“If you’re sincere,” Hays says. “I don’t see how you can go wrong,”
(Buyers: Have you been turned down for a home loan? Has a home deal fallen through because of a problem with financing? Please email your stories to [email protected]. They will be considered for an upcoming column.)
Housing market update Existing-home sales edged down 2.6% to 4.48 million in March from 4.6 million in February. But that number was up 5.2% from March 2011.
Lawrence Yun, chief economist for the National Association of Realtors, insists — as many other economists now do — that a recovery is “happening” despite the March dip.
New-home sales came in better than expected and values are firming up.
The national median existing-home price of $163,800 in March was 2.5% higher than in March 2011.
The NAR’s Pending Home Sales Index, which measures contract signings rather than closings, rose 4.1% in March to 101.4 from 97.4 in February. It is 12.8% higher than it was in March 2011, an encouraging sign; economists say the housing market is finally shaking off the winter doldrums.
This rosy outlook was affirmed by Zillow’s first-quarter Real Estate Market Report, which showed home values rising 0.5% from February to March. That was the largest monthly increase since May 2006, before the housing bubble burst. Zillow projects a 0.4% price decline nationally this year.
However, Zillow says 19 of the 30 markets it covers will reach a bottom in home values in 2012, or have already reached one.
The biggest increases in value in the next 12 months are expected in Phoenix; Tampa, Fla., and Miami-Fort Lauderdale. Atlanta and Chicago are projected to experience more significant price declines as their markets continue to languish.
“For people who have been waiting to time their home purchase close to the market bottom, it’s time to start shopping,” Zillow chief economist Stan Humphries says.
A reader asks: Funds for first-timers? Buying Advice received a question from Deana in New York, who wondered what was the best way to find programs that will help first-time homebuyers with their down payment.
Increasingly, real-estate experts say, it’s just a matter of typing “first-time homebuyer down-payment assistance” and your state and city into a search engine to find programs.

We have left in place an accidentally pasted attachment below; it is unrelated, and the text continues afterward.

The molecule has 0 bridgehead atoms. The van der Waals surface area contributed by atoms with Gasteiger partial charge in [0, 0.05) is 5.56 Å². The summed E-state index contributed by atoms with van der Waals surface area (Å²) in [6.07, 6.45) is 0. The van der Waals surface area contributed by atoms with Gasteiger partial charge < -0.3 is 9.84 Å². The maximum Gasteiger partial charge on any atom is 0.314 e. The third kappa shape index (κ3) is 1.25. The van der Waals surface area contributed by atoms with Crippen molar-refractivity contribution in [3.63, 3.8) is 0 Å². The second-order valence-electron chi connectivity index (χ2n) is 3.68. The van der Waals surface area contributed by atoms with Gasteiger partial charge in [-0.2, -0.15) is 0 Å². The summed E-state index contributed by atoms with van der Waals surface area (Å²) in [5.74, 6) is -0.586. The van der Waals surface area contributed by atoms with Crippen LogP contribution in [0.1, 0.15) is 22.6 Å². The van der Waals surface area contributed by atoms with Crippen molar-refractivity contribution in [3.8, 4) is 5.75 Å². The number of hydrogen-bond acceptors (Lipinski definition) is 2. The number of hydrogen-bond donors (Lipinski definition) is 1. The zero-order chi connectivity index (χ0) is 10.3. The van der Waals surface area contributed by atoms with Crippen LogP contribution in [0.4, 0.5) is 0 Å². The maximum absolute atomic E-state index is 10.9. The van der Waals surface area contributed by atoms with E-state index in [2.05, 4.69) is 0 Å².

One of the most reliable ways for first-time homebuyers to find help is to turn to one of the housing nonprofits approved by the Department of Housing and Urban Development, as well as those funded by community-development block grants and municipalities and foundations, says Marietta Rodriguez, director of homeownership and lending at NeighborWorks America, a network of nonprofit community-development and housing counselors.
“They can help you figure out if you are mortgage-ready and what finance and support services are available,” she says. In some cases, pre-purchase counseling from one of these agencies may be required in order to get help with a down payment.
One thing to watch out for, Glink says, are scam websites that purport to have first-time homebuyer down-payment programs, but are in fact either lead-generation sites or scam operations looking to access your valuable personal information by posting phony aid applications online.
Rodriguez says many of these sites will even charge applicants for information that is available for free.
While you might have to fill out a form online, it’s best to make a call and confirm that the nonprofit housing agency that claims to be offering it really is.
And, Rodriguez says, given how confusing and dense the information on these programs is online — with pages and pages of links — it might be easier to talk to a knowledgeable person who can figure out quickly what you qualify for.
By Melinda Fulmer
Don’t hesitate to give me a call at 970-227-7355 or shoot me an email at [email protected] if you would like more information about the current market!